Rewiring Trevor Greene's brain
The former soldier survived an axe attack in Afghanistan, now he’s defying the limits of science in his recovery.
It has been 25 years since Trevor Greene gave up competitive rowing for other pursuits: journalism, travel, soldiering, fatherhood, marriage. But today, at age 48, sitting in a wheelchair in his Nanaimo, B.C., home, the forcibly retired army captain is rowing as hard as he’s trained for any event in his life.
Today he rows only in his mind, where he also visualizes walking. The frustrations are enormous for a man once thought of as invincible. He used to be part of the men’s eight crew at King’s College in Halifax, and at the elite club level, pulling until his muscles screamed and the callouses were thick on his hands. Now he makes perfect strokes with his mind, the neurons firing along a familiar course as he stirs up long-remembered sensations: the feel of oar in hand and boat in water. “All that stuff: the sound and the heat and the pain,” he says. When the oar enters the water, “I imagine the tug on my shoulders, because it’s a very good feeling. Very distinctive.”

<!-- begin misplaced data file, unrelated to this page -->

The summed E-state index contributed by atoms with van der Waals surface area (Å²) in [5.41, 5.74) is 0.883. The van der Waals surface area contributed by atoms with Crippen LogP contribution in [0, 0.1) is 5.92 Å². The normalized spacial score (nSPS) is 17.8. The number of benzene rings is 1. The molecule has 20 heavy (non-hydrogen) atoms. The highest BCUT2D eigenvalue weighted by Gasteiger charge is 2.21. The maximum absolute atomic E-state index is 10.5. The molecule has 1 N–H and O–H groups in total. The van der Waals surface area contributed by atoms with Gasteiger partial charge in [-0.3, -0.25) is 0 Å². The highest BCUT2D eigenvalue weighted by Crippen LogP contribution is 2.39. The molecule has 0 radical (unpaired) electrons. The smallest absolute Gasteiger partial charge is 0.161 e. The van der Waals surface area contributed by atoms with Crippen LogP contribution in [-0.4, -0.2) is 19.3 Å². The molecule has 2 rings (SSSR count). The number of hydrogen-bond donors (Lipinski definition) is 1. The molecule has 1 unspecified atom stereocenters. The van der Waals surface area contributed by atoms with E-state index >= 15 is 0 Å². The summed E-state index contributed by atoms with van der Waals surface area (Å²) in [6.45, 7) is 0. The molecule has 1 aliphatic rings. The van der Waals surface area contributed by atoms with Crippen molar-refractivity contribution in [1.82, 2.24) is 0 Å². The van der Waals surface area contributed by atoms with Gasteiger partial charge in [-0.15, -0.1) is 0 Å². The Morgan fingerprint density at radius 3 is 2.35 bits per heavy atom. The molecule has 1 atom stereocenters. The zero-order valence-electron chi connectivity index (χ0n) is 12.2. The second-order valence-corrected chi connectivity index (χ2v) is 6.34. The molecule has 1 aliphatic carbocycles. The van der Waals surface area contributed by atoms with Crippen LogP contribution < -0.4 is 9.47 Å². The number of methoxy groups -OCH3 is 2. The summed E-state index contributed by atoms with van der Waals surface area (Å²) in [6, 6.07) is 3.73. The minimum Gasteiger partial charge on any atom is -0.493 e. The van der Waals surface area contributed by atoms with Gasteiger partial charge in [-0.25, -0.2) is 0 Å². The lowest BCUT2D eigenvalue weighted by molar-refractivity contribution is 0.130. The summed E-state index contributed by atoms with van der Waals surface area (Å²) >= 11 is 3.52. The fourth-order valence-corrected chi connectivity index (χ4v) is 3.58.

To even have these cogent thoughts, let alone articulate them and work toward turning them to action, is near miraculous. This is a man who doctors once thought was doomed to an institution; a member of the living dead. His life of accomplishment and adventure was torn asunder with one violent stroke on March 4, 2006. A teen under the thrall of the Taliban saw a Canadian soldier, helmet off for a goodwill meeting with the elders of an Afghan village, and buried a homemade axe into Trevor’s skull.
Photo: Kevin Light via Maclean's original article
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